Crazy quilting a response to questions about design

Boy have I had a response to the crazy quilt block I posted yesterday! thankyou everyone for your comments. I have also had a number of emails asking me how do I do it? So I am working on a post – or it might turn into a series that explains the process a little more and links to the numerous resources online that people can draw on.

For Linda I have found an image of the block when it was just started. Both the ribbon and lace was included as I pieced the block. I always do this particularly with large pieces of lace as their size effects the composition of the block. As I piece I also look at what buttons and embellishments might eventually live on the block. So right from the start I think of the block as a whole.

The idea is to guide the eye to weave around the block. To reward people for looking and in doing so have them look longer. The longer they look the longer they enjoy it.

When I piece I do think about composition I do things like place plain fabric next to a patterned fabrics but I also start the balancing act from there. If there is a bright colour in one corner that I know will draw the eye I immediately use some (or a similar bright colour) on the other side of the block so that I now have two points of interest and not a battle. The next step is to add lace and braids. I do this at the piecing stage as these are key elements need to be balanced too. As elements they are also often linear. The eye will always travel along a strong line so I use the lace and braids to lead the eye.

As I work I also often use wide seam treatments to lead the eye to other areas on a block. One of the reasons a long seam is such a problem on a block is that the eye will travel along that line and simply slide off the edge of the block. You don’t want that to happen because you want people to linger a bit. If I have this happen I either attempt to seduce the eye to travel along other lines on the block by working a complex seam treatment elsewhere on the block. Or, the other method I use is to employ clusters of flowers or richly embellished areas to draw the eye to another area. Generally I try and get the eye to move along lines and rest on interesting bits and I try to make sure the eye does not slide off the block.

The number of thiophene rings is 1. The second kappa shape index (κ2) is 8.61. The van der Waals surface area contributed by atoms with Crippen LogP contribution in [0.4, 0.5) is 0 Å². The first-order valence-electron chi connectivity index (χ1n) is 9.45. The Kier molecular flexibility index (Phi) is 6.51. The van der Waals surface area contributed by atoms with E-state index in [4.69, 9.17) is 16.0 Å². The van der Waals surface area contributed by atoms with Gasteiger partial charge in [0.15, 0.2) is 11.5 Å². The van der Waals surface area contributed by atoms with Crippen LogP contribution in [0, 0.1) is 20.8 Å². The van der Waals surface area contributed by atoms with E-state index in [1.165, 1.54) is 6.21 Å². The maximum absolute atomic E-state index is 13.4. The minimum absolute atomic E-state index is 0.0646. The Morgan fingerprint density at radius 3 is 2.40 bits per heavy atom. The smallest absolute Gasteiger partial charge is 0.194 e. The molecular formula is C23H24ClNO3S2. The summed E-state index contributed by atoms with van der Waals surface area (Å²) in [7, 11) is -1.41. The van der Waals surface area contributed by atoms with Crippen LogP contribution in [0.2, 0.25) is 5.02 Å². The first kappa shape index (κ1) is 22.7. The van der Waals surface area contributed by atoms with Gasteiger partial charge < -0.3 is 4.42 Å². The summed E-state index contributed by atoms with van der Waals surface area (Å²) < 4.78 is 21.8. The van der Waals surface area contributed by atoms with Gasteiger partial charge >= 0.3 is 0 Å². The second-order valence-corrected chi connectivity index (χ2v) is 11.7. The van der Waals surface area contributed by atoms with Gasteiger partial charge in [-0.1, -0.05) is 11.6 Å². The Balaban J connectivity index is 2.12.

Speed is also an issue you don’t want people speeding about the place and not noticing the detail. So I try and place some point of interest in such a way that the eye travels along a line then gets stopped by a motif or buttons because it is interesting, then moves on. The tricky part is to have the eye move on from there, usually the buttons or motif is placed in such as way as to point the eye off on to another seam. So that the eye starts moving again back over the block and continues on its journey. Of course what I am talking about is employing the elements of design to structure composition. Elements such as colours, texture, pattern, scale all influence the balance and harmony of a block. All of this is thought about as I piece and reinforced as I stitch. The block as whole is always considered from the very start, not simply at the piecing stage then again at the embellishing stage.

I have also had a number of questions via email I hope to answer these on a post by post basis so stay tuned. if you want to have more of an idea about what I am talking about take a look at the I dropped the button box crazy quilt or the series of 8 inch blocks I am working on which will be another crazy quilt. While I am pointing to eye candy I also have a section of other crazy quilting projects.


3 Comments

  1. Alli as I make them I have an idea as to how they will be set but this often get reshuffled as before I stitch them together I lay the blocks all out on the floor and play with the layout to see how it reads.

  2. Hi Sharon! I love your discussion of the composition of the CQ block. Very clear! I went over to your Button Box quilt and got struck by how great the blocks look as they are arranged separately above the finished quilt. I sure would love to see how they would look all joined together in the exact order that you have them there, as if the quilt was actually sewn together in that order….do you ever arrange blocks digitally before sewing them together?
    Your blog is in my tool bar…thanks so much for all you do for us “textile practitioners”!

    allie

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